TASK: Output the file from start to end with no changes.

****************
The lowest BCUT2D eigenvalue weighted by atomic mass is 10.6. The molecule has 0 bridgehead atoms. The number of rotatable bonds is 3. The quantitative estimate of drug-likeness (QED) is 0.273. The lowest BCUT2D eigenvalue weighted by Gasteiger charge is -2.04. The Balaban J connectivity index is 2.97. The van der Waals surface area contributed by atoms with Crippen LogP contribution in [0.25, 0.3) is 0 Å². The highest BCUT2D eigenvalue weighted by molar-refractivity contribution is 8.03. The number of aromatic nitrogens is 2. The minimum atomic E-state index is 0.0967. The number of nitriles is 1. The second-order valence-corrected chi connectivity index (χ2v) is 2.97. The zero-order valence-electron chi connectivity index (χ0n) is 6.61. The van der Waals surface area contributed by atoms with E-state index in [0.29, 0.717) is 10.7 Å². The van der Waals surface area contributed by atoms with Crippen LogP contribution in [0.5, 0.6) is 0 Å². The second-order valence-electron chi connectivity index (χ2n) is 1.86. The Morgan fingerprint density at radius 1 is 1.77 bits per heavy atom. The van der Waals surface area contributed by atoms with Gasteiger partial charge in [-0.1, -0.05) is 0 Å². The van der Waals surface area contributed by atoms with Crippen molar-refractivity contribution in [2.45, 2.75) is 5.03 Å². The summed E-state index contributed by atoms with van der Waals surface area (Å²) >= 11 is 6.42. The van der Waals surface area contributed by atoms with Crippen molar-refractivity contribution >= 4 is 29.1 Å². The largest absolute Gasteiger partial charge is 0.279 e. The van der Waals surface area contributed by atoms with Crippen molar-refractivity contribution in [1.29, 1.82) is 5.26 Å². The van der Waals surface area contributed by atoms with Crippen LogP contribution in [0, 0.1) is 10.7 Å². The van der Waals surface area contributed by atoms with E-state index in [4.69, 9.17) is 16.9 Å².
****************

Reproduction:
The lowest BCUT2D eigenvalue weighted by atomic mass is 10.6. The molecule has 0 bridgehead atoms. The number of rotatable bonds is 3. The quantitative estimate of drug-likeness (QED) is 0.273. The lowest BCUT2D eigenvalue weighted by Gasteiger charge is -2.04. The Balaban J connectivity index is 2.97. The van der Waals surface area contributed by atoms with Crippen LogP contribution in [0.25, 0.3) is 0 Å². The highest BCUT2D eigenvalue weighted by molar-refractivity contribution is 8.03. The number of aromatic nitrogens is 2. The minimum atomic E-state index is 0.0967. The number of nitriles is 1. The second-order valence-corrected chi connectivity index (χ2v) is 2.97. The zero-order valence-electron chi connectivity index (χ0n) is 6.61. The van der Waals surface area contributed by atoms with E-state index in [0.29, 0.717) is 10.7 Å². The van der Waals surface area contributed by atoms with Crippen LogP contribution in [0.5, 0.6) is 0 Å². The second-order valence-electron chi connectivity index (χ2n) is 1.86. The Morgan fingerprint density at radius 1 is 1.77 bits per heavy atom. The van der Waals surface area contributed by atoms with Gasteiger partial charge in [-0.1, -0.05) is 0 Å². The van der Waals surface area contributed by atoms with Crippen molar-refractivity contribution in [2.45, 2.75) is 5.03 Å². The summed E-state index contributed by atoms with van der Waals surface area (Å²) >= 11 is 6.42. The van der Waals surface area contributed by atoms with Crippen molar-refractivity contribution >= 4 is 29.1 Å². The largest absolute Gasteiger partial charge is 0.279 e. The van der Waals surface area contributed by atoms with Crippen molar-refractivity contribution in [1.29, 1.82) is 5.26 Å². The van der Waals surface area contributed by atoms with Crippen LogP contribution in [0, 0.1) is 10.7 Å². The van der Waals surface area contributed by atoms with E-state index in [4.69, 9.17) is 16.9 Å².